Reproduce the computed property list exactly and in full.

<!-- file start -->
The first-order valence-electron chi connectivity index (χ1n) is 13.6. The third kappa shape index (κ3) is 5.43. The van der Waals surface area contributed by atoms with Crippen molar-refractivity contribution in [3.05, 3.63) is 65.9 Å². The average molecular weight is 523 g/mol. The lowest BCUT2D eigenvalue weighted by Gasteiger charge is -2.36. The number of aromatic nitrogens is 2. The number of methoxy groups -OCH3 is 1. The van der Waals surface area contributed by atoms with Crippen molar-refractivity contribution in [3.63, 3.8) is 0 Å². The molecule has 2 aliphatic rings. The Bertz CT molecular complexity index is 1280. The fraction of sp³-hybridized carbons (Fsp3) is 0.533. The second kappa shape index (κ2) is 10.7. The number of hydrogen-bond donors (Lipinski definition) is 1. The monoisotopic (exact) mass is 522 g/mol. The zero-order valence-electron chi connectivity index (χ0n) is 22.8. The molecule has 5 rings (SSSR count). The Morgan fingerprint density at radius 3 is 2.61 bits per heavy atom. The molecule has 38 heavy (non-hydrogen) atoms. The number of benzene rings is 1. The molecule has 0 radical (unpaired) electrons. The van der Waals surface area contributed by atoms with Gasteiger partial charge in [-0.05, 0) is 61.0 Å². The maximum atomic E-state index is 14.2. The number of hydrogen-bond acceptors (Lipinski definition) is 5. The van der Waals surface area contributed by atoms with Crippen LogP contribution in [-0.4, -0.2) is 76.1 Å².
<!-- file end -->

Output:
The first-order valence-electron chi connectivity index (χ1n) is 13.6. The third kappa shape index (κ3) is 5.43. The van der Waals surface area contributed by atoms with Crippen molar-refractivity contribution in [3.05, 3.63) is 65.9 Å². The average molecular weight is 523 g/mol. The lowest BCUT2D eigenvalue weighted by Gasteiger charge is -2.36. The number of aromatic nitrogens is 2. The number of methoxy groups -OCH3 is 1. The van der Waals surface area contributed by atoms with Crippen molar-refractivity contribution in [3.63, 3.8) is 0 Å². The molecule has 2 aliphatic rings. The Bertz CT molecular complexity index is 1280. The fraction of sp³-hybridized carbons (Fsp3) is 0.533. The second kappa shape index (κ2) is 10.7. The number of hydrogen-bond donors (Lipinski definition) is 1. The monoisotopic (exact) mass is 522 g/mol. The zero-order valence-electron chi connectivity index (χ0n) is 22.8. The molecule has 5 rings (SSSR count). The Morgan fingerprint density at radius 3 is 2.61 bits per heavy atom. The molecule has 38 heavy (non-hydrogen) atoms. The number of benzene rings is 1. The molecule has 0 radical (unpaired) electrons. The van der Waals surface area contributed by atoms with Gasteiger partial charge in [-0.05, 0) is 61.0 Å². The maximum atomic E-state index is 14.2. The number of hydrogen-bond acceptors (Lipinski definition) is 5. The van der Waals surface area contributed by atoms with Crippen LogP contribution in [-0.4, -0.2) is 76.1 Å².